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Top 10 Most Delicious Foods To Try Abroad

Curious to know what Waterloo students are eating abroad? Here are the top ten most delicious dishes and delicacies they have tried.

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10. Portugal's Pastel de Nata.

Jessica Needham

Pastel de nata is a delicious egg tart pastry filled with custard. It is popular in Portugal and regions with large Portuguese populations. If you started baking it right now, you could be enjoying them in only 40 minutes!

Jessica Needham, Fall 2014
Universidad Carlos III de Madrid, Spain

9. Filipino Paella.

Nathan Yim

Paella is a rice dish that originated from Spain. Filipino Paella usually consists of green beans, assorted meats (shrimp in this case) and seasoning (notably saffron).

Paella is widely regarded as Spain's national dish and due to Spain's historical influence on the Philippines, paella is popular in the Philippines as well.

Nathan Yim, Winter 2015
Chinese University of Hong Kong

8. French Cassoulet.

Mitchell Grant

Cassoulet is a slow-cooked casserole with meat (either pork sausages, goose, duck or mutton), pork skin and white beans. Cassoulet is named after the small cooking dish it is made in, a "cassole,"and originates from the south of France.

Mitchell Grant, Winter 2015
Université Stendhal, France

7. Thai Tom Yam Kung.

Jiwon Kang

Tom Yam Kung is a spicy, sour prawn soup with many fragrant spices and herbs. Student Jiwon Yang, who took this artistic photo of tom yam kung he had somewhere along the riverside of Bangkok, describes it as "a dish so full of flavours that it awoke my taste buds!” That must be some incredible soup!

Jiwon Yang, Winter 2015
Nanyang Technological University, Singapore

6. Kangaroo Steak.

Roslind Menzies. Kangaroo Steak at The Old Brewery, Perth

Locally hunted, locally prepared and served with an Australian accent! After tasting it, it's doubtful you'll ever look at these animals the same…

Rosalind Menzies, Winter 2015
University of Western Australia

5. An English Cornish Pasty.

Yaeyeoun Kim

Thought to be the national dish of Cornwall, England, a cornish pasty includes diced or minced beef, onion, potato and swede (rutabaga), lightly seasoned with pepper and wrapped in a pastry.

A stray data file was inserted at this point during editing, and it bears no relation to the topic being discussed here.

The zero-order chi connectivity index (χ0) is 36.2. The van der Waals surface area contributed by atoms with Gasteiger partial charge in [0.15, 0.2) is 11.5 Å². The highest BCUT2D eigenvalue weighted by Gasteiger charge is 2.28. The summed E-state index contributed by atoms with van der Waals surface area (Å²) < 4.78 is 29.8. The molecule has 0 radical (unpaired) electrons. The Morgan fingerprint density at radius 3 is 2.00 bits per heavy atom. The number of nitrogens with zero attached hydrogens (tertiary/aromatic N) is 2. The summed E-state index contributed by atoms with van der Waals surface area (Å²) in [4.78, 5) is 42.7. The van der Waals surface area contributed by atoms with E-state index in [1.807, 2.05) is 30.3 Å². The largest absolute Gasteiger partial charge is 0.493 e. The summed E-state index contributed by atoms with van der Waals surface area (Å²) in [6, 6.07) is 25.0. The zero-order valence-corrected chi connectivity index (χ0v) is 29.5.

Fun fact, Cornish Pasties have "protected status" from the European Commission, meaning only pasties made in Cornwall according to the traditional recipe can be called "Cornish Pasties".

Taeyeoun Emily Kim, Winter 2015
University of Exeter, United Kingdom

4. Malaysian Ice Kachang.

Andrew Andrade

Ice Kachang is a delicious and beautiful dessert which originated in Malaysia. It is best described as a snow cone consisting of shaved ice loaded with coloured syrups, condensed milk and toppings such as jelly, red beans (kachang means beans in the Malay language), sweet corn, attap chee (palm seeds), kiwi, strawberry and other fruits. The very best vendors describe it as "art in the form of shaved ice".

Andrew Andrade, Winter 2015
National University of Singapore

3. Philippines Seafood Platter.

Kathy Liu

From Boracay, Philippines you have fresh oysters, mussels, shrimp, fried rice, spring rolls, calamari, sting ray, chicken, mango, watermelon, tomato salad, and salted duck eggs served on a beautiful platter. There isn't really anything else we can say, but yum!

Kathy Liu, Winter 2015
National University of Singapore

2. Cream Tea from England.

Tian Shu Luo & Claire Tang

Cream tea is a combination of scones, Cornish cream, jam and a pot of tea. Cream tea is a light version of the traditional English afternoon tea and originated from Devon and Cornwall in Southwest England. The scones are delicious and not as sweet compared to the extravagant afternoon tea.

Tian Shu Luo, Winter 2015
University College London, United Kingdom

1. Japanese Sashimi

Jane Li

Sashimi is a Japanese dish consisting of fresh raw meat or fish sliced into thin pieces. Sashimi is traditionally thought to be the finest dish in Japanese cuisine. It can be served with various types of meat. This particular dish was served at the Tsukiji Fish Market in Tokyo.

Jane Li, Winter 2015
National University of Singapore

Need a beverage?

Chelsea Haemel

How about a cool cup of fresh mountain water from Bergen, Norway?

While not technically a food, this beverage looks so appetizing it was included. This particular cup was taken during a tour of the fjords when Waterloo student Chelsea Haemel stopped by a waterfall coming off the mountains, held out a bucket and scooped up some mountain water!

Chelsea Haemel, Winter 2015
Technical University of Denmark

Do any of these dishes tempt you? Or, have you tried a meal or beverage on your travels that you think should be on this list? Tell us in the comments below. And, if you’re interested in learning more about study abroad opportunities talk to one of the Global Learning Coordinators by emailing

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